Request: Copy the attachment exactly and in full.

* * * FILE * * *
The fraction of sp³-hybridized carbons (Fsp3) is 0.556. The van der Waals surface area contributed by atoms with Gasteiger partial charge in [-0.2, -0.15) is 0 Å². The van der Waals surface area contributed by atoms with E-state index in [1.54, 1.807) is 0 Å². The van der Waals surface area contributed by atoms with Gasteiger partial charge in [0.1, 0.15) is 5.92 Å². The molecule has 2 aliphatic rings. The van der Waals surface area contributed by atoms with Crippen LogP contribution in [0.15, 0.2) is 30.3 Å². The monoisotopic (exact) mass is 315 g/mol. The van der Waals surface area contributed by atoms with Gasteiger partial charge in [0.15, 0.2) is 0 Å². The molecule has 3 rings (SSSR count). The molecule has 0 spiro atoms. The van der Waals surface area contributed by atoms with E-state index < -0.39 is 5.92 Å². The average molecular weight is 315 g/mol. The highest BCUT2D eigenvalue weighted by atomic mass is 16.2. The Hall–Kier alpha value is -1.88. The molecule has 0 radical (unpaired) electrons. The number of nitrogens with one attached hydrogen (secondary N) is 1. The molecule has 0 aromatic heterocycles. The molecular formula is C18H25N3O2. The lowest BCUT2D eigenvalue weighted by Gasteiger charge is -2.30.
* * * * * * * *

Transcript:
The fraction of sp³-hybridized carbons (Fsp3) is 0.556. The van der Waals surface area contributed by atoms with Gasteiger partial charge in [-0.2, -0.15) is 0 Å². The van der Waals surface area contributed by atoms with E-state index in [1.54, 1.807) is 0 Å². The van der Waals surface area contributed by atoms with Gasteiger partial charge in [0.1, 0.15) is 5.92 Å². The molecule has 2 aliphatic rings. The van der Waals surface area contributed by atoms with Crippen LogP contribution in [0.15, 0.2) is 30.3 Å². The monoisotopic (exact) mass is 315 g/mol. The van der Waals surface area contributed by atoms with Gasteiger partial charge in [0.15, 0.2) is 0 Å². The molecule has 3 rings (SSSR count). The molecule has 0 spiro atoms. The van der Waals surface area contributed by atoms with E-state index < -0.39 is 5.92 Å². The average molecular weight is 315 g/mol. The highest BCUT2D eigenvalue weighted by atomic mass is 16.2. The Hall–Kier alpha value is -1.88. The molecule has 0 radical (unpaired) electrons. The number of nitrogens with one attached hydrogen (secondary N) is 1. The molecule has 0 aromatic heterocycles. The molecular formula is C18H25N3O2. The lowest BCUT2D eigenvalue weighted by Gasteiger charge is -2.30.